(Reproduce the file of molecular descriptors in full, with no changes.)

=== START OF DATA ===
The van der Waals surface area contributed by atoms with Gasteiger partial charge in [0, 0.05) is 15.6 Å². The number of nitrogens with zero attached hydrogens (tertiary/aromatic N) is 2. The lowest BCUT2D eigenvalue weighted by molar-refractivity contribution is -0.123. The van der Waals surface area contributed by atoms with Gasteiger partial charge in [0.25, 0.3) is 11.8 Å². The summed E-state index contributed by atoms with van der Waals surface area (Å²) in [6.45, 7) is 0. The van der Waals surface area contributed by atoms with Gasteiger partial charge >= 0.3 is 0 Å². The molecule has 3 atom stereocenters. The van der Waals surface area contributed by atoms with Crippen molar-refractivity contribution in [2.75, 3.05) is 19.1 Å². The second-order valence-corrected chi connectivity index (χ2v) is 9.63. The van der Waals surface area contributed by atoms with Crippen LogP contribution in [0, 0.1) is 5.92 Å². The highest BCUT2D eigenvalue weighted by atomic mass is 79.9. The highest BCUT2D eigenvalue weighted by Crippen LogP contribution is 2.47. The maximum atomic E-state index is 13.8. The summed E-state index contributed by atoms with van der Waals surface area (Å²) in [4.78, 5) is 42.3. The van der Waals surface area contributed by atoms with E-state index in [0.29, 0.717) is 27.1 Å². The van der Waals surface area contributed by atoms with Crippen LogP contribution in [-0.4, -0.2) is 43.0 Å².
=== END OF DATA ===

The van der Waals surface area contributed by atoms with Gasteiger partial charge in [0, 0.05) is 15.6 Å². The number of nitrogens with zero attached hydrogens (tertiary/aromatic N) is 2. The lowest BCUT2D eigenvalue weighted by molar-refractivity contribution is -0.123. The van der Waals surface area contributed by atoms with Gasteiger partial charge in [0.25, 0.3) is 11.8 Å². The summed E-state index contributed by atoms with van der Waals surface area (Å²) in [6.45, 7) is 0. The van der Waals surface area contributed by atoms with Gasteiger partial charge >= 0.3 is 0 Å². The molecule has 3 atom stereocenters. The van der Waals surface area contributed by atoms with Crippen molar-refractivity contribution in [2.75, 3.05) is 19.1 Å². The second-order valence-corrected chi connectivity index (χ2v) is 9.63. The van der Waals surface area contributed by atoms with Crippen LogP contribution in [0, 0.1) is 5.92 Å². The highest BCUT2D eigenvalue weighted by atomic mass is 79.9. The highest BCUT2D eigenvalue weighted by Crippen LogP contribution is 2.47. The maximum atomic E-state index is 13.8. The summed E-state index contributed by atoms with van der Waals surface area (Å²) in [4.78, 5) is 42.3. The van der Waals surface area contributed by atoms with E-state index in [0.29, 0.717) is 27.1 Å². The van der Waals surface area contributed by atoms with Crippen LogP contribution in [-0.4, -0.2) is 43.0 Å².